Discharging from the ADF ???

Hi TM readers,

I received a email from one of our TM newsletter subscribers requesting if i could put some information out on discharging. Obviously things are a little different these days to when i discharged so i did some digging and i contacted a couple of my old mates who are still serving. This is what i found.

This link will take you to the Member’s Guide to ADF Pay and Conditions of Service:


This link will take you to a great list of things like Travel, Clothing, Joining and leaving the ADF, Compensation, Super, salaries etc. This guide was published in 2006 but i have been told this is still a up to date copy however i can not guarantee this to be true. So please get in contact with your pay clerks/writers for further information, or contact your divisional Officer. I have been informed that travel has or is going to change.

On discussion with my current serving friends i found that you have a right to access you medical records under the freedom of information act.

How to Obtain Service & Medical Records

In an effort to streamline the process of acquiring documents to support claims for compensation through the Department of Veterans’ Affairs, you can apply for copies of your Service or medical records on the internet through the Department of Defence website.

If you are a former member of the Australian Defence Force (ADF) and you wish to have access to your Service or medical records, or if you are an advocate of an ExService Organisation assisting with a claim, you can apply for these records through the Ex-Serving Member Service / Medical Records Freedom of Information  website of the Department of Defence.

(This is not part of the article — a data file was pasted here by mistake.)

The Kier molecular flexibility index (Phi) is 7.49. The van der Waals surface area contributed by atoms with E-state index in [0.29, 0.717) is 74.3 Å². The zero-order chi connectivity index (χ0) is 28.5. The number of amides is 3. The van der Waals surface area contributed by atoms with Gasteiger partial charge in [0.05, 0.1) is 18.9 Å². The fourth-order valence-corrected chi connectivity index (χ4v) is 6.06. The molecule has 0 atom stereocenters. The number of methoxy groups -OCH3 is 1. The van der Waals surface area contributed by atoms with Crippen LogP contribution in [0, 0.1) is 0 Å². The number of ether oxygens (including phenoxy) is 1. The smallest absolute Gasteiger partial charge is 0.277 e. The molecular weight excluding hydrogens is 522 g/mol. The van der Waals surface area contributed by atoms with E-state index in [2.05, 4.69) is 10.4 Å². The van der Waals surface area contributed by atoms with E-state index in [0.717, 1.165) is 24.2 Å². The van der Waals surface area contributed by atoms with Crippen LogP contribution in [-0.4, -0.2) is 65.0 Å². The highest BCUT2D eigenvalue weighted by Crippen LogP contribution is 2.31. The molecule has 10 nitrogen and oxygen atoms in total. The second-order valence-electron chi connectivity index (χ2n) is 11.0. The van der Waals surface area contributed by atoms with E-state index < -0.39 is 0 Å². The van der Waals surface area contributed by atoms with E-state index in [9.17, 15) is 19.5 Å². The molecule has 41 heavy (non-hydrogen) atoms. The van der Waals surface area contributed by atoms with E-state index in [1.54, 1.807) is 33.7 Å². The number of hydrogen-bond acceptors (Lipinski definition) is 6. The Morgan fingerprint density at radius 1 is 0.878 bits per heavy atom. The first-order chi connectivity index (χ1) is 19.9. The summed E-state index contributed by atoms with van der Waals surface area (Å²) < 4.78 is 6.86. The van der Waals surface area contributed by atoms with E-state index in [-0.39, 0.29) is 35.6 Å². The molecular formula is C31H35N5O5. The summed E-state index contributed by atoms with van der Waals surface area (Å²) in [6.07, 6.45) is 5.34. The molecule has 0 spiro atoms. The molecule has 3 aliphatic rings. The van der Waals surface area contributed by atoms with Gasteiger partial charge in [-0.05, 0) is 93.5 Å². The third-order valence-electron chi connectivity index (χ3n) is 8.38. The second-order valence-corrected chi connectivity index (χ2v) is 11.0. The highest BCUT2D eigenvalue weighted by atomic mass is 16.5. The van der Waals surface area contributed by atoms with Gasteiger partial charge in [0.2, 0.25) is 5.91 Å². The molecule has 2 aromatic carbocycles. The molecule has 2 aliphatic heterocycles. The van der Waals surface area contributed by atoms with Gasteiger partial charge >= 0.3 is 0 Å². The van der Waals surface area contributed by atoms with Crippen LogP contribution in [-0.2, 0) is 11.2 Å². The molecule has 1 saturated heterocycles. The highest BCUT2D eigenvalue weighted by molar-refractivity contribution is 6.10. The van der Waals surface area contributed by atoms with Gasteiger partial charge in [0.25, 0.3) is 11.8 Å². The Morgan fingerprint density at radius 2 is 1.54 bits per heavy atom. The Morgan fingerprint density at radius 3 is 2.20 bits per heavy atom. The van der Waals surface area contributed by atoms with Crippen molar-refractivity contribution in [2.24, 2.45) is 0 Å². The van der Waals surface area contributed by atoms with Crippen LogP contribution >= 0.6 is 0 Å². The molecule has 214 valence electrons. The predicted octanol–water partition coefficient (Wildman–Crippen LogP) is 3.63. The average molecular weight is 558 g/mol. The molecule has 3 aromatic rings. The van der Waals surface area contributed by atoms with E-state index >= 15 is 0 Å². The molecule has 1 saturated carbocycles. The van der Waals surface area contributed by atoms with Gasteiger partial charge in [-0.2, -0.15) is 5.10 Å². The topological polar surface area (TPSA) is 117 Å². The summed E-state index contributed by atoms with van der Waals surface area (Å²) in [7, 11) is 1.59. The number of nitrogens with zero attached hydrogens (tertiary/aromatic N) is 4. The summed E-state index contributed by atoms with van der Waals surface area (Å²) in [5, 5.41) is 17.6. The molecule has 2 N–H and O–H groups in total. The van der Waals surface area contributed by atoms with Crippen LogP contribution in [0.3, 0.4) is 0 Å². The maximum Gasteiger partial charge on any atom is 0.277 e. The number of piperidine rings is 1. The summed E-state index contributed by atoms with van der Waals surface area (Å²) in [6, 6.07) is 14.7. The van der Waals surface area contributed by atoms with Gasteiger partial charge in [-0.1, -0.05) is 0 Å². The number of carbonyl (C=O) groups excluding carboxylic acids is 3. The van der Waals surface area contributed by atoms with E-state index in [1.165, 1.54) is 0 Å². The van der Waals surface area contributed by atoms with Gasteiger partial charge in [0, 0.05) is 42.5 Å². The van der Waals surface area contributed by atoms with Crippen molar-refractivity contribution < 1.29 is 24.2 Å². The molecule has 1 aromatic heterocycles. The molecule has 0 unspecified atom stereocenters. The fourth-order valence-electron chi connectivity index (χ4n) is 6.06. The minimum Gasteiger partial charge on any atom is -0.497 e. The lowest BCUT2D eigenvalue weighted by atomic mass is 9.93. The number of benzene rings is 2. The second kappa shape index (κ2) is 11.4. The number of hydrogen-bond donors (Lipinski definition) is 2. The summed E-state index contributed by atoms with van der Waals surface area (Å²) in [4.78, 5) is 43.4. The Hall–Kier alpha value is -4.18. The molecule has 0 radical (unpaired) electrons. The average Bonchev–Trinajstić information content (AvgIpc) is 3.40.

Older records

Army medical records for people discharged prior to 1947 and Air Force medical records for people discharged prior to 1952 are held by the Department of Veterans Affairs (DVA)therefore, if your request falls within this period, please contact DVA.

If you are requesting service records of an Australian member who served during World War I and World War II it is recommended that you contact the National Archives of Australia (NAA) in the first instance.

If you have any issues you can contact the RSL National  or any RSL in your area. The members have a wealth of knowledge in regards to Vet affairs and are always willing to give you a hand.

I hope this helps you Tim and to the rest of our readers.

If you have any questions that you would like us at Talking Military to look in to for you please sign up to our newsletter or email us at talkingmilitary@outlook.com.






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